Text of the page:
• Who We Are and What We Do

    We are four students who are passionate about making UVA a place where first-generation and/or low-income students thrive. We had the opportunity to conduct focus groups and learn more about the FGLI identities of the students here. Below, you can see our research.

    Sabrina Baldassarre


    Hello! My name is Sabrina and I'm a third-year from Cape Coral, Florida! I'm double majoring in Computer Science and Cognitive Science in the College. I participate in the Korean Student Association and Questbridge on Grounds. You can also find me in the Thornton Stacks TAing for CS 2110!

    Heaven Begum

    Field captain

    Hey there! I am a second-year from Waterbury, CT. I intend on majoring in Global Developmental Studies with a concentration in Security & Justice with a double minor in American Sign Language and Philosophy. I am involved with QuestBridge, Hoos First and DEAFs and a few other things around grounds!

    Sambriddi Pandey


    Hi! I’m a second-year from Oakton, Virginia, currently on the pre-commerce track. I was originally born in Nepal, and moved to the states when I was four. At UVA, I volunteer in Madison House’s CASH program, serve as an analyst in The Virginia Venture Fund, and am the Treasurer of Hoos First Look and Second Year Council. I love to follow current events, watch documentaries, and am a big fan of rap music.


    Danny Rivera


    Born and raised in West Palm Beach, Florida, I chose UVA because I knew I wanted to get away from home and dip into a melting pot of cultures, experiences and knowledge. I’m a third-year hoping to go to law school while pursuing a Bachelor’s degree in Government. I recently joined the racquetball club and hope to explore some of the many other clubs on Grounds!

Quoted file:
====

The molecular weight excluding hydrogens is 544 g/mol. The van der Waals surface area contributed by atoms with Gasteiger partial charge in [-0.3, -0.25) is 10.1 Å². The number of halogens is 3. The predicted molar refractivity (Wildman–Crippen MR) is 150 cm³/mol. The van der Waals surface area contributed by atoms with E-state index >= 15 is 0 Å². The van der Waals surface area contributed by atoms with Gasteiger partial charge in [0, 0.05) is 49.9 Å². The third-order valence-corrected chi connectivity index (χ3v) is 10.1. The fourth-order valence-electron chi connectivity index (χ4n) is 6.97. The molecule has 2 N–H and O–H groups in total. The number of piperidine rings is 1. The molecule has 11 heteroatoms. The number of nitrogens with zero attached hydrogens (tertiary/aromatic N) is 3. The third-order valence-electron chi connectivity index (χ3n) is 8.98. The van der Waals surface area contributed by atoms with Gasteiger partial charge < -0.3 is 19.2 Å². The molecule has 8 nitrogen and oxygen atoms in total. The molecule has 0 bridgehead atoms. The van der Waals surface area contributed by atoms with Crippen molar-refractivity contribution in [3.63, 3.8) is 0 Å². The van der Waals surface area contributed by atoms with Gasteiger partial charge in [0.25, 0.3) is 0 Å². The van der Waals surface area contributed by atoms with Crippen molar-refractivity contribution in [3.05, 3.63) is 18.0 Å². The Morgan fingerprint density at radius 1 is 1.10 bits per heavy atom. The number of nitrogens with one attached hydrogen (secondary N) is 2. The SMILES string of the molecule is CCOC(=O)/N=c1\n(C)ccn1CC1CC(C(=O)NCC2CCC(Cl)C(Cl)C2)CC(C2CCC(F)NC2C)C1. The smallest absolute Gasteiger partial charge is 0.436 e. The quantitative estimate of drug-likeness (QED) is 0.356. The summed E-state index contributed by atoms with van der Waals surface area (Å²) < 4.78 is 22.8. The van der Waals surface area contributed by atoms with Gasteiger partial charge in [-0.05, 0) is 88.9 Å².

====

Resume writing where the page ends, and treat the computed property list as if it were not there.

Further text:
• Focus Group Overview

    The development of our focus group included steps of planning, execution, and assessment. This tri-fold process encompassed a great deal of research, group discussions, and debrief as the questions and stories uncovered from our focus groups were profoundly personal and required a great level of care, in particular, the assessment stage.



    In preparation for our focus group, we brainstormed sets of potentially relevant questions to ask participates. Upon doing so, we condensed the selected questions and edited each to be easily communicated. This involved making sentences more concise and open ended.



    During our focus groups, we loosely followed a script that included the questions selected in the planning stage. We ensured to ask as many of the questions possible in the time frame allotted, while also sharing our personal stories to encourage discourse. Throughout this time, we also had designated note takers that were responsible for recording everyone’s contribution in the conversation.



    In this stage, we reviewed all notes and discussed our experiences with the execution process. As a group, we reflected and picked out common themes among participants and identified what might have influenced these. Ultimately, we evaluated what went well and where we could improve.

  • Core Questions

    We had three main focuses of our research: academics, community, and post-graduation life. Below, we share the questions we asked our participants.


    1. What are some of the ways your background as a first-generation or low-income student affected how prepared you felt for your UVA classwork?